Our study used plasma pools that contained 96 samples. Therefore, the true frequency of viremic samples could have been underestimated because of a dilution effect. The limit of detection of the PCR was low (<23 IU/mL). However, some pools could have been missed, although 5 positive individual donations having HEV RNA concentrations of 468 IU/mL–2,293 IU/mL were detected (Table 2).
The detection rate for viremic blood donations in southern France was 2-fold greater than that for the rest of France. This finding is consistent with a previously reported high seroprevalence (52%) of IgG against HEV in blood donors (13) and the high incidence (3.2%) of infection documented by molecular techniques in local transplantation patients (15). However, HEV-positive blood donations were detected in all but 2 of the regions of continental France tested. All strains were genotype 3 and the proportions of subgenotypes 3f and 3c strains was similar to those observed in HEV-infected pigs in France, which suggested a zoonotic origin of the 24 HEV infections as reported by Kamar et al. (1).
Infections were detected at an early stage because serologic markers were absent for >90% of the cases. Since November 2012, testing for HEV RNA has reduced the risk for HEV transmission in patients in France who are given plasma processed with solvent–detergent. This testing helps overcome the situation that this treatment does not inactivate HEV, a nonenveloped virus. In January 2015, nucleic acid amplification testing for HEV will begin in Europe for plasma processed with solvent–detergent.
We detected IgG against HEV in nearly all plasma pools, and IgG concentrations ranged from 0.3 U/mL to 10.6 U/mL. The potential of antibodies against HEV to neutralize virus infectivity if the unit is transfused is unknown, but a recent study indicated that IgG against HEV at a concentration of <10 U/mL cannot protect immunocompromised patients against reinfection (15).
Our findings should be useful for determining the best safety measures to prevent HEV transmission by blood transfusion. The implementation of nucleic acid amplification testing relies on full assessment of transfusion risk in exposed patients and the cost-effectiveness of different strategies.
Dr Gallian is a biologist at the French Blood Agency, Marseille, France. His research interests include HEV and other emerging blood-borne pathogens.
- Kamar N, Dalton HR, Abravanel F, Izopet J. Hepatitis E virus infection. Clin Microbiol Rev. 2014;27:116–38 . DOIPubMedGoogle Scholar
- Boxall E, Herborn A, Kochethu G, Pratt G, Adams D, Ijaz S, Transfusion-transmitted hepatitis E in a ‘nonhyperendemic’ country. Transfus Med. 2006;16:79–83 . DOIPubMedGoogle Scholar
- Colson P, Coze C, Gallian P, Henry M, De Micco P, Tamalet C. Transfusion-associated hepatitis E, France. Emerg Infect Dis. 2007;13:648–9 . DOIPubMedGoogle Scholar
- Matsubayashi K, Kang JH, Sakata H, Takahashi K, Shindo M, Kato M, A case of transfusion-transmitted hepatitis E caused by blood from a donor infected with hepatitis E virus via zoonotic food-borne route. Transfusion. 2008;48:1368–75 . DOIPubMedGoogle Scholar
- Baylis SA, Gartner T, Nick S, Ovemyr J, Blumel J. Occurrence of hepatitis E virus RNA in plasma donations from Sweden, Germany and the United States. Vox Sang. 2012;103:89–90 . DOIPubMedGoogle Scholar
- Baylis SA, Koc O, Nick S, Blumel J. Widespread distribution of hepatitis E virus in plasma fractionation pools. Vox Sang. 2012;102:182–3 . DOIPubMedGoogle Scholar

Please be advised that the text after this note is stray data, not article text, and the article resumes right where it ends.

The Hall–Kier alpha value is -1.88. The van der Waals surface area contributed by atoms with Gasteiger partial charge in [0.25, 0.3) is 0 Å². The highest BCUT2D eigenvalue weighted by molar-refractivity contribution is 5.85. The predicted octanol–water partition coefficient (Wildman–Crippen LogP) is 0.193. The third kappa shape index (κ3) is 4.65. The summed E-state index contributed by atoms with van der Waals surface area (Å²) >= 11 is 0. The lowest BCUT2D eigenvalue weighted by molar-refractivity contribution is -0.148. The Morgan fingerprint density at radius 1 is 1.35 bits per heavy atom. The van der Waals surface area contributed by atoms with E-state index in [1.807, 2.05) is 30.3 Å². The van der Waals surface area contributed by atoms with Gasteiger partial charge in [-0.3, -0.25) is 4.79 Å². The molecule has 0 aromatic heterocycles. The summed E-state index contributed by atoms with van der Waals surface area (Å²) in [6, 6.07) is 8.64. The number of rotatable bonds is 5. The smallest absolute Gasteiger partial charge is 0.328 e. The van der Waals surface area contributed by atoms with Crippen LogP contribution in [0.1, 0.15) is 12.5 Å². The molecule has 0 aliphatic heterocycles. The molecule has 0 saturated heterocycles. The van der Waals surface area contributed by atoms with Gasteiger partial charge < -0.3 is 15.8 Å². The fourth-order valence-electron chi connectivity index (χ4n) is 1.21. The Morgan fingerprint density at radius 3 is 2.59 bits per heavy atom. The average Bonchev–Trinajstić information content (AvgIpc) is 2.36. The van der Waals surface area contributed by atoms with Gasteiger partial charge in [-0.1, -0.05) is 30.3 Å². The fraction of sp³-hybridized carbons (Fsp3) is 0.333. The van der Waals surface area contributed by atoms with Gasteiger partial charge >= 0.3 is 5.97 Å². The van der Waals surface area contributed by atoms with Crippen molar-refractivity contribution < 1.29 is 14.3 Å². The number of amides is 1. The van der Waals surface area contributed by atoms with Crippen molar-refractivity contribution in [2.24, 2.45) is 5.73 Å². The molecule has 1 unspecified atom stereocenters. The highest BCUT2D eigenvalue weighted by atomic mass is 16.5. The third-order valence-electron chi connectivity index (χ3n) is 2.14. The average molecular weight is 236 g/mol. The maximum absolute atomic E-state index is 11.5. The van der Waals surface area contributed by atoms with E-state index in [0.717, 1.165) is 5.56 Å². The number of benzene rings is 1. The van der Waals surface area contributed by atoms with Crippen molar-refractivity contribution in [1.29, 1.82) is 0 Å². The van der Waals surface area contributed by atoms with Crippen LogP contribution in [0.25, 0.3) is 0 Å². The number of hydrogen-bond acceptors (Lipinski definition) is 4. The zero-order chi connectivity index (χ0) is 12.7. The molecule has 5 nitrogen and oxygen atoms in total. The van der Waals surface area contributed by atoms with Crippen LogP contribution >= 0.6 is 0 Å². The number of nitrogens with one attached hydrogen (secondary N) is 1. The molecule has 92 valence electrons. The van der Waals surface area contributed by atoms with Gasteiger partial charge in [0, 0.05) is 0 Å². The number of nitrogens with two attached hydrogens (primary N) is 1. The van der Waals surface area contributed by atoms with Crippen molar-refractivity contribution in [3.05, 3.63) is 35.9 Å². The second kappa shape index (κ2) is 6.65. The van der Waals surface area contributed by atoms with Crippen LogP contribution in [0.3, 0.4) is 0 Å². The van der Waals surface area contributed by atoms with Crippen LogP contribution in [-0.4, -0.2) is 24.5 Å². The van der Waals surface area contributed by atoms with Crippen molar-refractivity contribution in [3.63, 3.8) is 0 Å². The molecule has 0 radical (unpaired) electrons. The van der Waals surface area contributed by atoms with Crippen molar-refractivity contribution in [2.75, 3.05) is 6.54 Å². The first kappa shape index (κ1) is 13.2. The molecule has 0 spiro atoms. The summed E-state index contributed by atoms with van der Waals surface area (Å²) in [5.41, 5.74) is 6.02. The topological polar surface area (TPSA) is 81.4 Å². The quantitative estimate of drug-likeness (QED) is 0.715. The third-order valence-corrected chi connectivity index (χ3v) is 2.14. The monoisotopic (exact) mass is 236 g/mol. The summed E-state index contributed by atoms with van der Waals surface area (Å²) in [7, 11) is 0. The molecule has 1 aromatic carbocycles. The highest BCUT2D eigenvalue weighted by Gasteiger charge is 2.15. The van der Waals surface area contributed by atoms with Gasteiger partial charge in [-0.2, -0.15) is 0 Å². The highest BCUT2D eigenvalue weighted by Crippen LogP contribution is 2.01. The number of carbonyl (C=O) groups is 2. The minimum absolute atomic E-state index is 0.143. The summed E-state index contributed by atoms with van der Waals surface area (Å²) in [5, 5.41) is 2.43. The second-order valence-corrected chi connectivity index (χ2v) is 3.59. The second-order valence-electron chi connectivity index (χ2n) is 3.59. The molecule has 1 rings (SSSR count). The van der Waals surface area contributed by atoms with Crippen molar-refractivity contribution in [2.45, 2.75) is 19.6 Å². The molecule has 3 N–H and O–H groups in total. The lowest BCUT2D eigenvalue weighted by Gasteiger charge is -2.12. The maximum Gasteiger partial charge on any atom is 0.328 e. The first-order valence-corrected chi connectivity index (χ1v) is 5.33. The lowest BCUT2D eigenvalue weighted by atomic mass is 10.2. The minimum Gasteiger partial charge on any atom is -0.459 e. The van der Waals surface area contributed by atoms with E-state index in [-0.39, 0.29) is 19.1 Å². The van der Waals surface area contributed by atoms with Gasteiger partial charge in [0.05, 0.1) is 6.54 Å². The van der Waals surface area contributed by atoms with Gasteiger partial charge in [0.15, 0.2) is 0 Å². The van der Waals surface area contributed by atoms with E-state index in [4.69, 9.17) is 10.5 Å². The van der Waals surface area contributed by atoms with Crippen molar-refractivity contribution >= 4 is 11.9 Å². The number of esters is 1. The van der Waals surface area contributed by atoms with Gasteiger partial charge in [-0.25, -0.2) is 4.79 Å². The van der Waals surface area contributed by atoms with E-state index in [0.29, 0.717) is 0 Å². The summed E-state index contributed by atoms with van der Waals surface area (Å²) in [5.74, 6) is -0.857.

- Cleland A, Smith L, Crossan C, Blatchford O, Dalton HR, Scobie L, Hepatitis E virus in Scottish blood donors. Vox Sang. 2013;105:283–9 . DOIPubMedGoogle Scholar
- Corman VM, Drexler JF, Eckerle I, Roth WK, Drosten C, Eis-Hubinger AM. Zoonotic hepatitis E virus strains in German blood donors. Vox Sang. 2013;104:179–80. DOIPubMedGoogle Scholar
- Guo QS, Yan Q, Xiong JH, Ge SX, Shih JW, Ng MH, Prevalence of hepatitis E virus in Chinese blood donors. J Clin Microbiol. 2010;48:317–8. DOIPubMedGoogle Scholar
- Ijaz S, Szypulska R, Tettmar KI, Kitchen A, Tedder RS. Detection of hepatitis E virus RNA in plasma mini-pools from blood donors in England. Vox Sang. 2012;102:272. DOIPubMedGoogle Scholar
- Slot E, Hogema BM, Riezebos-Brilman A, Kok TM, Molier M, Zaaijer HL. Silent hepatitis E virus infection in Dutch blood donors, 2011 to 2012. Euro Surveill. 2013;18:20550 .PubMedGoogle Scholar
- Vollmer T, Diekmann J, Johne R, Eberhardt M, Knabbe C, Dreier J. Novel approach for detection of hepatitis E virus infection in German blood donors. J Clin Microbiol. 2012;50:2708–13. DOIPubMedGoogle Scholar
- Mansuy JM, Bendall R, Legrand-Abravanel F, Saune K, Miedouge M, Ellis V, Hepatitis E virus antibodies in blood donors, France. Emerg Infect Dis. 2011;17:2309–12. DOIPubMedGoogle Scholar
- Abravanel F, Sandres-Saune K, Lhomme S, Dubois M, Mansuy JM, Izopet J. Genotype 3 diversity and quantification of hepatitis E virus RNA. J Clin Microbiol. 2012;50:897–902. DOIPubMedGoogle Scholar
- Abravanel F, Lhomme S, Chapuy-Regaud S, Mansuy JM, Muscari F, Sallusto F, Hepatitis E virus reinfections in solid-organ-transplant recipients can evolve to chronic infections. J Infect Dis. 2014;209:1900–6. DOIPubMedGoogle Scholar
TablesCite This Article
Table of Contents – Volume 20, Number 11—November 2014
|EID Search Options|
|Advanced Article Search – Search articles by author and/or keyword.|
|Articles by Country Search – Search articles by the topic country.|
|Article Type Search – Search articles by article type and issue.|
Please use the form below to submit correspondence to the authors or contact them at the following address:
Jacques Izopet, Institut National de la Santé et de la Recherche Médicale, Unité 1043, University Toulouse III Paul-Sabatier, Centre National de Référence Hépatite E, Institut Fédératif de Biologie, Hôpital Purpan, Centre Hospitalier Universitaire Toulouse, Toulouse F31059, France